In the latest of a series of updates to the scope of its functionality, Foursquare launched a redesigned website today that breathes new life into the service’s desktop presence. Whereas the popular location-based social network has always existed predominantly on people’s phones, today’s update makes Foursquare.com a vastly more useful destination than it used to be.
The first thing one notices upon logging into the new Foursquare website is a map that spans the width of the page. If you’ve allowed your browser to do so, the map will show where you are on the map and display a number of nearby establishments. This isn’t just a stale “You are here” mall directory-style map of your neighborhood. The local businesses it shows you have some real intelligence behind them.
The site factors in things like where my friends have been and what venues are popular are Foursquare generally. It even shows my friends plotted on the map, their avatars popping up where ever they last checked in. Zoom and out and see the whole city or two, with more pins showing more recommendations. Keep zooming. You can see the entire country with your friends plotted across it. Keep zooming. Yes, you can even get a global view of your Foursquare network.
If you’re planning on visiting another city, you can zoom into it on the map and get similar local recommendations and see which businesses friends of yours have visited there. It’s somewhat reminiscent of Plan My Next Trip, the Web app that won first place in this year’s Foursquare Hackathon.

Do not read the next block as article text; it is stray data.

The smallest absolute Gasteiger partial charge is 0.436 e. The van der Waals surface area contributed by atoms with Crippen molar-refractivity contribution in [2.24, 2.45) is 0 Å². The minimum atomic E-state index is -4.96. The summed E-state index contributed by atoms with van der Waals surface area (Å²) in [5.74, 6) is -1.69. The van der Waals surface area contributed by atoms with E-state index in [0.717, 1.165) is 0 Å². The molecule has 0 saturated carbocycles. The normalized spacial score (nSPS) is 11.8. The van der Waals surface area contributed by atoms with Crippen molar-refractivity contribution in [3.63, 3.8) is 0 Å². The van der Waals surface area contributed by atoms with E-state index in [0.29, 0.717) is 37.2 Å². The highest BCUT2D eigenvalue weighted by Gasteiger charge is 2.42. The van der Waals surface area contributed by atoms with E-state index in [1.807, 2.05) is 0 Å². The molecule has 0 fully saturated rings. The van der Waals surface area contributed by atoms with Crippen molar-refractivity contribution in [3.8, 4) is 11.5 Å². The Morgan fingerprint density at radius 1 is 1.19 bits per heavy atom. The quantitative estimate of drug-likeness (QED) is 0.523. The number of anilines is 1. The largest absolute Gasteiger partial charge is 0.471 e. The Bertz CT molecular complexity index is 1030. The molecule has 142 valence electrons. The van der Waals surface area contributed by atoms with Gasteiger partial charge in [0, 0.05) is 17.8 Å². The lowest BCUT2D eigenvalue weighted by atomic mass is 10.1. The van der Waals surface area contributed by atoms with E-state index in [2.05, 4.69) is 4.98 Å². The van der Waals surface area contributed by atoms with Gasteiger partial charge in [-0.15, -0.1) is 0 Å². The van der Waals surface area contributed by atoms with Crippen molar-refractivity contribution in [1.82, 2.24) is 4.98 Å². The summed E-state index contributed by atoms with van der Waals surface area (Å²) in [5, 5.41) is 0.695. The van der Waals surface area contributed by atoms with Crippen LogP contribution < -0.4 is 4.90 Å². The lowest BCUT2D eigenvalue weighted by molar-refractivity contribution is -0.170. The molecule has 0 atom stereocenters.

More Than Just Location Data
The data being used here is not only location-sensitive, it’s also time-sensitive. If I log in at 5:30pm, it shows me some good places to get dinner nearby. Again, it’s factoring in my own user data, my friends’ tastes and what local Foursquare users more broadly are into. It knows, for example, that I have a tendency to check into cafes and diners, so it shows me those kinds of businesses first.
Having surpassed one billion check-ins, Foursquare is now sitting on a ton of valuable and insightful user data. What better way to display this primarily location-based data than on a giant map? Factor in one’s social connections and aggregate user behavior, and you’ve got yourself one handy guide to your own neighborhood.
The new layout also gives new prominence to lists created by friends and brands. The site’s main news feed contains more detail about friends’ individual check-ins, including larger photos, if they’re posted.
The new site was coded with more than just desktop browsers in mind. Thanks to the team’s HTML5 wizardry (and avoidance of Flash), the new layout and features work great on the iPad as well.
What do you think about Foursquare’s renewed focus on bigger screens? Let us know your thoughts about the new site in the comments.